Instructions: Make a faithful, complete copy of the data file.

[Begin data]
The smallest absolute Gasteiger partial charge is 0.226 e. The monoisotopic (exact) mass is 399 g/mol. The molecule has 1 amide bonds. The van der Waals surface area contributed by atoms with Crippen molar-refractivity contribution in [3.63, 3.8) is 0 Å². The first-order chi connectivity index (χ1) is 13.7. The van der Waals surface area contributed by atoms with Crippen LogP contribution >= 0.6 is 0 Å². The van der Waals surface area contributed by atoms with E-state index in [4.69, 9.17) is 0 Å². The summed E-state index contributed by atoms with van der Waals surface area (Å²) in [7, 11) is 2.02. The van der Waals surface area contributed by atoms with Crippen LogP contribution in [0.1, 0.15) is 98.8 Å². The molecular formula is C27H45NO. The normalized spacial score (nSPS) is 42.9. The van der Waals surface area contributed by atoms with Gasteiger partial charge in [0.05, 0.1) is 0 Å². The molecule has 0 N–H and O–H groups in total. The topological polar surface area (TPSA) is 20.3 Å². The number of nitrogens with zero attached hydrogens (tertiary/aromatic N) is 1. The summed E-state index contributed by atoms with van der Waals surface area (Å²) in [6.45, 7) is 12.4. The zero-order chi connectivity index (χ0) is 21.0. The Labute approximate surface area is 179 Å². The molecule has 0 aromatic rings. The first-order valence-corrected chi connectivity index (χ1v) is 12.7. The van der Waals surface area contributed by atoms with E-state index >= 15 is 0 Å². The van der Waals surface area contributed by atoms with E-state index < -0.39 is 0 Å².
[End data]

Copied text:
The smallest absolute Gasteiger partial charge is 0.226 e. The monoisotopic (exact) mass is 399 g/mol. The molecule has 1 amide bonds. The van der Waals surface area contributed by atoms with Crippen molar-refractivity contribution in [3.63, 3.8) is 0 Å². The first-order chi connectivity index (χ1) is 13.7. The van der Waals surface area contributed by atoms with Crippen LogP contribution >= 0.6 is 0 Å². The van der Waals surface area contributed by atoms with E-state index in [4.69, 9.17) is 0 Å². The summed E-state index contributed by atoms with van der Waals surface area (Å²) in [7, 11) is 2.02. The van der Waals surface area contributed by atoms with Crippen LogP contribution in [0.1, 0.15) is 98.8 Å². The molecular formula is C27H45NO. The normalized spacial score (nSPS) is 42.9. The van der Waals surface area contributed by atoms with Gasteiger partial charge in [0.05, 0.1) is 0 Å². The molecule has 0 N–H and O–H groups in total. The topological polar surface area (TPSA) is 20.3 Å². The number of nitrogens with zero attached hydrogens (tertiary/aromatic N) is 1. The summed E-state index contributed by atoms with van der Waals surface area (Å²) in [6.45, 7) is 12.4. The zero-order chi connectivity index (χ0) is 21.0. The Labute approximate surface area is 179 Å². The molecule has 0 aromatic rings. The first-order valence-corrected chi connectivity index (χ1v) is 12.7. The van der Waals surface area contributed by atoms with E-state index >= 15 is 0 Å². The van der Waals surface area contributed by atoms with E-state index < -0.39 is 0 Å².